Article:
“Oh, you have it, too, Gord?” Reyes asked with a condescending smile and crossed her arms. “I thought you better than that.”
“This saviour’s complex. That we can swoop in and somehow save the Krevali from the Thorians?”
“And that is such a bad thing in your eyes?”
“It is when we’re the ones that are expected to do it.” The smile disappeared, almost at the same time as Tani’s, who lowered himself over his tablet again. “Don’t quote the struggles of the Krevali to me, Gord. What the Thorians have done to them sickens me as much as it does anyone, but it should not be incumbent on Humanity to step in when others are much more capable.” She pointed with a straight open palm to where Angzal and Rzena were sitting, and unlike Congressmember Ferrety, Reyes offered no apologies.
“So if we sit by because everyone else sits by, doesn’t that make is just as bad? How would have Humanity fared in the Great Fire if there was but one voice to step in and protect us from devastation?”
“You are not seriously trying to leverage this preposterous theory to inform our current decisions?”
“And why should I not?” Ferrety’s puckered mouth shifted slightly to one side as if he was in deep contemplation.
“Other than the fact that still no species has taken responsibility for the attack?” The expressions on Congressmember Reyes’ face struck Angzal as chaotic. The only thing that had been consistent were her smiles, always empty, just the baring of teeth in a gesture that seemed all too familiar to Angzal. “What about the fact that most of them weren’t even aware that there was another sentient species hiding out here in this corner of space?”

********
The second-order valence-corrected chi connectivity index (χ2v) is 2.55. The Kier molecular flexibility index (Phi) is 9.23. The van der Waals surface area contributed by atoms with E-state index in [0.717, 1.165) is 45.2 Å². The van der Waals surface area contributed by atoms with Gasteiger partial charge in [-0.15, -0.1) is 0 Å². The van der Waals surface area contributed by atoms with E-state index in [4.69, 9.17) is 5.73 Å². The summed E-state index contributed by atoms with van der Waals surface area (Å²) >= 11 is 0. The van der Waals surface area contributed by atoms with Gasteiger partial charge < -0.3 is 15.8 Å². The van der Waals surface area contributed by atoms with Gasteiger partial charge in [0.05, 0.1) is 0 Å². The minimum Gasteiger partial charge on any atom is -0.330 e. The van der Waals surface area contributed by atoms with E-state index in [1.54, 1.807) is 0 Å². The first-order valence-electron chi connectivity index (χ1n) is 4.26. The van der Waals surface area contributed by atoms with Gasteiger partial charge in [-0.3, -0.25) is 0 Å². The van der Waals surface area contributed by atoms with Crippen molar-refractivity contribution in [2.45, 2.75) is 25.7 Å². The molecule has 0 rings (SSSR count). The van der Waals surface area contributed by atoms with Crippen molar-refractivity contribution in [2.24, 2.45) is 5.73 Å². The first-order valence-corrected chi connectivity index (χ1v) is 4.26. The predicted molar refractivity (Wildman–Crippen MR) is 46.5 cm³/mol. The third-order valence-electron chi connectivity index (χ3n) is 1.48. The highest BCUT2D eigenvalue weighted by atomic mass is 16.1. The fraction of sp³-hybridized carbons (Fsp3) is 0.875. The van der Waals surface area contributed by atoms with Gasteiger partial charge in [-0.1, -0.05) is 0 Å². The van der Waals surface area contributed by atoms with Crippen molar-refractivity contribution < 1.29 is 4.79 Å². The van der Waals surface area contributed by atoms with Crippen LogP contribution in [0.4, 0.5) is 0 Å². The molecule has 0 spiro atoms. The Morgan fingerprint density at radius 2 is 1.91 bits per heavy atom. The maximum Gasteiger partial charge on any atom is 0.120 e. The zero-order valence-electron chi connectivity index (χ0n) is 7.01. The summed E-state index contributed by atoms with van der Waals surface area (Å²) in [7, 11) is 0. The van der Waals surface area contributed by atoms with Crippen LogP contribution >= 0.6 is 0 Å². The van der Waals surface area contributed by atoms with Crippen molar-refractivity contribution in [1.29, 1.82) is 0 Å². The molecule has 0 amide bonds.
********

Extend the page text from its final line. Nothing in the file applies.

“Perhaps the invaders had since been destroyed, which is why there’s no record of them?” Ferrety suggested.
“Or because it’s a nationalistic fabrication made to make us feel better about the darkest time in our history, as if we were a victim of anything but our own stupidity, and that can now be leveraged to justify this insane foreign policy,” Reyes said with another empty smile, and slumped back down in her chair, arms still crossed.